The CRTC also called the bluff of Tietolman-Tétrault-Pancholy, which originally said it wanted both clear channels or nothing, then softened that stance suggesting the English station could find another alternative frequency. They continue to insist that they need both stations for the business plan to be viable, but say the English station might not need to be a clear channel if they can get adequate coverage in Montreal and the West Island. So far 600 kHz seems to be the only one able to do this, but that would require either expanding the site they were planning to use or using Cogeco’s CINW/CINF site in Kahnawake. The latter option is very distasteful to Tietolman and his partners.

When I finally reached Tietolman on Monday, he said he wouldn’t comment (other than to point out that TSN said it would be fine with 940, which I guess means TTP felt the CRTC should have given 690 to them and given 940 to TSN). Tietolman said he and his partners are going to study the decision carefully and decide where to go from there.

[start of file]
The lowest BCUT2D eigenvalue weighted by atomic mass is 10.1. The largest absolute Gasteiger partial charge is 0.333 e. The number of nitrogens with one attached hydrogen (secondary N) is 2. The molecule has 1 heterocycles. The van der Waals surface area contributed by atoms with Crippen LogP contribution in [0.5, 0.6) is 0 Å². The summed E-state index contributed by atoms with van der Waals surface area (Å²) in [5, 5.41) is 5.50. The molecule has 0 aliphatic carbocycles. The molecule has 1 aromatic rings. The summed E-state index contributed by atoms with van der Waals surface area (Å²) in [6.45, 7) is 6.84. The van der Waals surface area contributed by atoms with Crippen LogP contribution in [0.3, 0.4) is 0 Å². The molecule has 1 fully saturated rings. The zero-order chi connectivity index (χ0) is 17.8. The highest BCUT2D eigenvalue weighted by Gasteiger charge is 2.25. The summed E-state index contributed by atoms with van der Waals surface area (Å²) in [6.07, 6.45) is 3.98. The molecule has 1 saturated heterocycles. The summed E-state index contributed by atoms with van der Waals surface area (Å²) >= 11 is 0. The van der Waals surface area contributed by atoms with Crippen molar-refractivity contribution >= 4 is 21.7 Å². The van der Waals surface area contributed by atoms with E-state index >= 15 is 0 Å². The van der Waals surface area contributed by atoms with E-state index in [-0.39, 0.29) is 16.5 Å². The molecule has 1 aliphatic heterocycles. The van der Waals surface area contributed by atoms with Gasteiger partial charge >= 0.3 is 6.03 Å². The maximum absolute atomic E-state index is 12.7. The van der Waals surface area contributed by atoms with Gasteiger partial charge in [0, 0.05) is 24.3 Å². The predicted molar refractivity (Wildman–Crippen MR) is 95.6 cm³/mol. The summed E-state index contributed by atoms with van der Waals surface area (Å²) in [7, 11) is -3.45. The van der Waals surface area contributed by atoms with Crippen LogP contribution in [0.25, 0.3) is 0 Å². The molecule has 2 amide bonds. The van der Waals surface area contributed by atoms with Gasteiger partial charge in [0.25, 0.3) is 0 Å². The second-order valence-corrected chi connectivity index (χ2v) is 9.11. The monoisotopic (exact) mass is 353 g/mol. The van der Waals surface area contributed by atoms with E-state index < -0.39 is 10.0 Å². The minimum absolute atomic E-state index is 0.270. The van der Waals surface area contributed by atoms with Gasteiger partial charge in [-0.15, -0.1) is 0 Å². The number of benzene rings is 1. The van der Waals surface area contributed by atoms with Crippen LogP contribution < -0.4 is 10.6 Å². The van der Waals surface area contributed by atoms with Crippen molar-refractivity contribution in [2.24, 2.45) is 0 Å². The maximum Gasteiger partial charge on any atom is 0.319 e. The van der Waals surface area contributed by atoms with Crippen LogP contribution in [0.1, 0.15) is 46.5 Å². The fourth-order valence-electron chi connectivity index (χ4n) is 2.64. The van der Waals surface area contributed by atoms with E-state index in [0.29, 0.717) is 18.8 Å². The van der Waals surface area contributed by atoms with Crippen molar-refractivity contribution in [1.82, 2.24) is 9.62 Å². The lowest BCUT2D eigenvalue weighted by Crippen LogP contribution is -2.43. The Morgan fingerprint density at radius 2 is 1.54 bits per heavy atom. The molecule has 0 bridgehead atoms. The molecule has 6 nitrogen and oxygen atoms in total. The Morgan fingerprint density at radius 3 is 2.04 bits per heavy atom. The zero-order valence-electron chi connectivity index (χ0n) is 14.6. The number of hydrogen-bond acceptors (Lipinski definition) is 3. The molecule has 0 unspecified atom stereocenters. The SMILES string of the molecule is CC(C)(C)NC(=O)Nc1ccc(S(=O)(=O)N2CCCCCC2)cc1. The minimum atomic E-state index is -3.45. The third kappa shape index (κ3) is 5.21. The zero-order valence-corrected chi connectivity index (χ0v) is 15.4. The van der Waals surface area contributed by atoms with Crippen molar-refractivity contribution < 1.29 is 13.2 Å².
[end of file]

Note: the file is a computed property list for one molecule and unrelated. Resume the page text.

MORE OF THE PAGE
Though nobody’s pointing this out, the CRTC decision combined with TTP’s position should mean that the group will decline the license. I highly doubt that will happen, but if TTP doesn’t get a decent frequency for its proposed English station, or if the application takes too long, they might face the choice of going with just the French station or going home.

Six months to a year

The big question for the winning applicants is when they’re going to be on the air. Bell Media says it’ll be “within six months” for CKGM, which would mean by the end of May (maybe just before the playoffs start, or just after the Canadiens are eliminated). It’s unclear at this point whether it will operate for any length of time on both frequencies, though that has been the practice in the past.